Skip to content

Y Combinator

The Y Combinator is a way to implement anonymous recursion in lambda calculus.


We can easily define a fact function that computes the factorial of a number in python:

fact = lambda n: 1 if n == 0 else n * fact(n - 1)

We've used lambda in python, but it is, actually, not lambda calculus.

You may think our lambda-calculus-version fact is something like this:

\[\mathbf{fact} := \lambda n.1\ \mathbf{if}\ n = 0\ \mathbf{else}\ n\times\mathbf{fact}(n - 1)\]

However, this is not a valid lambda expression. The reason is that we cannot refer to \(\mathbf{fact}\) itself in its own definition. Giving a name to a lambda expression is a syntax sugar and we should replace the name with the expression every time we use it. However, in this implementation, if we replace \(\mathbf{fact}\) with its definition, we get an infinite expression, which is not well-defined.

Another attempt

The issue arises because lambda expressions are anonymous, preventing us from directly referencing the expression itself. What if we were to pass the expression as an argument instead?

\[\mathbf{fact} := \lambda\ \mathbf{self}\ n.1\ \mathbf{if}\ n = 0\ \mathbf{else}\ n\times\mathbf{self}(\mathbf{self}, n - 1)\]

We tried to pass \(\mathbf{fact}\) itself as an argument explicitly. For example, by evaluating \(\mathbf{fact}(\mathbf{fact}, 5)\) we get the factorial of \(5\). This implementation does not rely on the name \(\mathbf{fact}\) anymore, and we can safely expand the syntax sugar without worrying getting infinite long, so this is a valid lambda expression.

Unfortunately, each time we want to calculate the factorial of a number, we have to pass the expression itself as an argument. This seems absurd and goes against our desired approach.

But with this approach, we can continue moving forward towards the final solution.

Dig deeper

Let's examine our last implementation again.

\[\mathbf{fact} := \lambda\ \mathbf{self}\ n.1\ \mathbf{if}\ n = 0\ \mathbf{else}\ n\times\mathbf{self}(\mathbf{self}, n - 1)\]

It looks ugly. I mean, the two \(\mathbf{self}\)s in \(\mathbf{self}(\mathbf{self}, n - 1)\) violates the holy principle of Don't-Repeat-Yourself (DRY). Let's try to get rid of one of them.

\[\mathbf{fact} := \lambda\ \mathbf{self}\ n.1\ \mathbf{if}\ n = 0\ \mathbf{else}\ n\times\mathbf{self}(n - 1)\]

Apparently \(\mathbf{fact}(\mathbf{fact}, 5)\) will no longer work. We need to pass a different argument: \(\mathbf{fact}(\mathbf{?}, 5)\). What should we pass?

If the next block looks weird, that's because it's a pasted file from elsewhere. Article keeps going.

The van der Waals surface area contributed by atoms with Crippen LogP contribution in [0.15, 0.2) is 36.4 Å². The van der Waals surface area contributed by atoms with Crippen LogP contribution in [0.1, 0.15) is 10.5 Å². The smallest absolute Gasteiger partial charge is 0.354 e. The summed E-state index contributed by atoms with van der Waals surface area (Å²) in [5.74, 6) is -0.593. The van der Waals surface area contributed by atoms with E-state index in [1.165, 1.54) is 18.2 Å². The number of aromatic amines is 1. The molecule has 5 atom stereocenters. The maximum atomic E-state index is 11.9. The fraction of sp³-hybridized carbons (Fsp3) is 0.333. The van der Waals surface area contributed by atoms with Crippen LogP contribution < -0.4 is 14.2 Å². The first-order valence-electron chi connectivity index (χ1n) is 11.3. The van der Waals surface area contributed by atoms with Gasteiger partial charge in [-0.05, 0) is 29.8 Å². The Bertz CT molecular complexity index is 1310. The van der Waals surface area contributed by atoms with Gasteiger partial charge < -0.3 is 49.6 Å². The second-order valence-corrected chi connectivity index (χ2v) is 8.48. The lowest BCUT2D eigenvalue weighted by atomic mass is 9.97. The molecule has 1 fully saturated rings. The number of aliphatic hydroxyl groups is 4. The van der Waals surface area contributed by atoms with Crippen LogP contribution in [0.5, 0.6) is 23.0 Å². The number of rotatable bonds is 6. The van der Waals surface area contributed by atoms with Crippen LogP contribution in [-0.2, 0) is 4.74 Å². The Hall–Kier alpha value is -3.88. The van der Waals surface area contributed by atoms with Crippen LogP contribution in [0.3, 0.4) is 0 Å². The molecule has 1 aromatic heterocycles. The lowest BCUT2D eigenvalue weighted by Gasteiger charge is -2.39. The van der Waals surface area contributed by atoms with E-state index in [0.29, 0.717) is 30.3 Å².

Let's suppose we already have a well-defined \(\mathbf{fact_Real}\) function that is both anonymous and recursive. What if we pass \(\mathbf{fact_Real}\) as \(\mathbf{self}\) in that \(\mathbf{fact}\) function?

\[\mathbf{fact}(\mathbf{fact_Real}) = \lambda\ n.1\ \mathbf{if}\ n = 0\ \mathbf{else}\ n\times\mathbf{fact_Real}(n - 1)\]

Without too much surprise we find that the right-hand side of the equation actually equals the value of \(\mathbf{fact_Real}\) itself. So we have:

\[\mathbf{fact}(\mathbf{fact_Real}) = \mathbf{fact_Real}\]

Such function \(\mathbf{fact_Real}\) is called a fixed point of \(\mathbf{fact}\). So our goal is to find such fixed point.

Y Combinator

Is there a function \(\mathbf{Y}\), that takes a function \(f\) and returns the fixed point of \(f\)?

We achieve this by defining a helper function \(\mathbf{helper}\):

\[\mathbf{helper} := \lambda f.\mathbf{fact}(f(f))\]

Let's see what \(\mathbf{helper}(\mathbf{helper})\) is:

\[\mathbf{helper}(\mathbf{helper}) = \mathbf{fact}(\mathbf{helper}(\mathbf{helper}))\]

It is a fixed point of \(\mathbf{fact}\)! So we have:

\[ \begin{aligned} \mathbf{fact_Real} &= \mathbf{helper}(\mathbf{helper}) \\ &= (\lambda f.\mathbf{fact}(f(f)))(\mathbf{helper}) \\ &= (\lambda f.\mathbf{fact}(f(f)))(\lambda f.\mathbf{fact}(f(f))) \end{aligned} \]

Well, that's it, \((\lambda f.\mathbf{fact}(f(f)))(\lambda f.\mathbf{fact}(f(f)))\) is our desired anonymous recursive factorial function.

Function \(\mathbf{Y}\) would be:

\[ \begin{aligned} \mathbf{Y} :=& \lambda f.\mathbf{helper}_f(\mathbf{helper}_f) \\ =& \lambda f.(\lambda g.f(g(g)))(\lambda g.f(g(g))) \\ =& \lambda f.(\lambda x.f(x\ x))(\lambda x.f(x\ x)) \end{aligned} \]

\(\mathbf{Y} = \lambda f.(\lambda x.f(x\ x))(\lambda x.f(x\ x))\) is our universal definition.


We can implement the Y Combinator in python:

Y = lambda f: (lambda x: f(lambda y: x(x)(y)))(lambda x: f(lambda y: x(x)(y)))

Note that the expression lambda y: x(x)(y) cannot be replaced with x(x) due to Python's eager evaluation. If we were to use x(x), the function x would be evaluated immediately, leading to an infinite recursion.

Then we can define the factorial function:

fact = Y(lambda f: lambda n: 1 if n == 0 else n * f(n - 1))
print(fact(5))  # 120

That sounds good!

Last update: 2023-12-11
Created: 2023-12-04